Indexed on: 20 Dec '13Published on: 20 Dec '13Published in: Nutrition research and practice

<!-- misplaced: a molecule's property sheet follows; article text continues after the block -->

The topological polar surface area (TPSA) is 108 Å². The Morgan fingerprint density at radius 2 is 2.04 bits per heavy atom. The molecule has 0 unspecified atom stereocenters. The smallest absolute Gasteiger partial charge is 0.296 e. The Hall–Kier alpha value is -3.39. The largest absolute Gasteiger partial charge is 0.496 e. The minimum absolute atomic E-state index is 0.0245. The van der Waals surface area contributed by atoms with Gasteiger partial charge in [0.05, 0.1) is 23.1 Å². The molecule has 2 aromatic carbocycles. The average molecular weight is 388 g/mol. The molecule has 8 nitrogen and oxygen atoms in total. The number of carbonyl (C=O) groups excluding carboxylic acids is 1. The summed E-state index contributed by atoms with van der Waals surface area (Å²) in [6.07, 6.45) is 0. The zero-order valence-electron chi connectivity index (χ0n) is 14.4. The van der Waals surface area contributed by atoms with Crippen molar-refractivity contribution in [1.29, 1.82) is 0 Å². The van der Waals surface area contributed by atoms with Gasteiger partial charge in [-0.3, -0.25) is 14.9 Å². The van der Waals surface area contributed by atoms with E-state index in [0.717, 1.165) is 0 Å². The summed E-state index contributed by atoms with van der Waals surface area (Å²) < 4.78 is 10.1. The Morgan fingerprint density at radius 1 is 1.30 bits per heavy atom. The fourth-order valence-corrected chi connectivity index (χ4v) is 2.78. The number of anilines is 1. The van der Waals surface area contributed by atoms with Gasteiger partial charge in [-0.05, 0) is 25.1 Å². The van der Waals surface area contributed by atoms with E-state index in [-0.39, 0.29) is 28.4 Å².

Chronic consumption of a high-fat, high-sucrose (HFHS) diet increases insulin resistance and results in type 2 diabetes mellitus in C57BL/6J mice. Hyperglycemia in diabetics increases oxidative stress, which is associated with a high risk of diabetic complications. The purpose of this study was to examine the hypoglycemic and antioxidant effects of chamnamul [Pimpinella brachycarpa (Kom.) Nakai] in an animal model of type 2 diabetes. The α-glucosidase inhibitory activity of a 70% ethanol extract of chamnamul was measured in vitro. Five-week-old male C57BL/6J mice were fed a basal or HFHS diet with or without a 70% ethanol extract of chamnamul at a 0.5% level of the diet for 12 weeks after 1 week of adaptation. After sacrifice, serum glucose, insulin, adiponectin, and lipid profiles, and lipid peroxidation of the liver were determined. Homeostasis model assessment for insulin resistance (HOMA-IR) was determined. Chamnamul extract inhibited α-glucosidase by 26.7%, which was 78.3% the strength of inhibition by acarbose at a concentration of 0.5 mg/mL. Serum glucose, insulin, and cholesterol levels, as well as HOMA-IR values, were significantly lower in the chamnamul group than in the HFHS group. Chamnamul extract significantly decreased the level of thiobarbituric acid reactive substances and increased the activities of superoxide dismutase, catalase, and glutathione peroxidase in the liver compared with the HFHS group. These findings suggest that chamnamul may be useful in prevention of hyperglycemia and reduction of oxidative stress in mice fed a HFHS diet.